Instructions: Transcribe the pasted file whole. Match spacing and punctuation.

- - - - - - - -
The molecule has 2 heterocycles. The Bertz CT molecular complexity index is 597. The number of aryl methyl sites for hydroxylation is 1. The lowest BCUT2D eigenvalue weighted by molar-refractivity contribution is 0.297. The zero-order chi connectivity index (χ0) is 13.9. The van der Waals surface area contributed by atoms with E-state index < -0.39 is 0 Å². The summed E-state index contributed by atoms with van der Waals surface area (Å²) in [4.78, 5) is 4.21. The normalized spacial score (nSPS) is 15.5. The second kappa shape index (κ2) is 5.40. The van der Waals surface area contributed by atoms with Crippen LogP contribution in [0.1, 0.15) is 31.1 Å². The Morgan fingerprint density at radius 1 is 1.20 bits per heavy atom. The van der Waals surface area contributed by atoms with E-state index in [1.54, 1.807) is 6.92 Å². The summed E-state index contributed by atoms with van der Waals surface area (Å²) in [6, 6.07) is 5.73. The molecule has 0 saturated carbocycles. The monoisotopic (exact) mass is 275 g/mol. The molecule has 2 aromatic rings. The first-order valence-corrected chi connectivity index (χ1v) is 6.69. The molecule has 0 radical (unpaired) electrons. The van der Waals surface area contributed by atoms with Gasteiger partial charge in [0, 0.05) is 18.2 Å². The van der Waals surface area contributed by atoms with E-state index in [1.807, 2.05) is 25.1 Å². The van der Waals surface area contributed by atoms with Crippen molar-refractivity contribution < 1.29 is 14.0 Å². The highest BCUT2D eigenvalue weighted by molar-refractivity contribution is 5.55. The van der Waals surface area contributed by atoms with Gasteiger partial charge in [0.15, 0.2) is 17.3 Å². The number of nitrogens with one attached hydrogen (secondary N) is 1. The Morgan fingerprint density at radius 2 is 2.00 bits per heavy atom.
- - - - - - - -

The molecule has 2 heterocycles. The Bertz CT molecular complexity index is 597. The number of aryl methyl sites for hydroxylation is 1. The lowest BCUT2D eigenvalue weighted by molar-refractivity contribution is 0.297. The zero-order chi connectivity index (χ0) is 13.9. The van der Waals surface area contributed by atoms with E-state index < -0.39 is 0 Å². The summed E-state index contributed by atoms with van der Waals surface area (Å²) in [4.78, 5) is 4.21. The normalized spacial score (nSPS) is 15.5. The second kappa shape index (κ2) is 5.40. The van der Waals surface area contributed by atoms with Crippen LogP contribution in [0.1, 0.15) is 31.1 Å². The Morgan fingerprint density at radius 1 is 1.20 bits per heavy atom. The van der Waals surface area contributed by atoms with E-state index in [1.54, 1.807) is 6.92 Å². The summed E-state index contributed by atoms with van der Waals surface area (Å²) in [6, 6.07) is 5.73. The molecule has 0 saturated carbocycles. The monoisotopic (exact) mass is 275 g/mol. The molecule has 2 aromatic rings. The first-order valence-corrected chi connectivity index (χ1v) is 6.69. The molecule has 0 radical (unpaired) electrons. The van der Waals surface area contributed by atoms with Gasteiger partial charge in [0, 0.05) is 18.2 Å². The van der Waals surface area contributed by atoms with E-state index in [1.807, 2.05) is 25.1 Å². The van der Waals surface area contributed by atoms with Crippen molar-refractivity contribution < 1.29 is 14.0 Å². The highest BCUT2D eigenvalue weighted by molar-refractivity contribution is 5.55. The van der Waals surface area contributed by atoms with Gasteiger partial charge in [0.15, 0.2) is 17.3 Å². The number of nitrogens with one attached hydrogen (secondary N) is 1. The Morgan fingerprint density at radius 2 is 2.00 bits per heavy atom.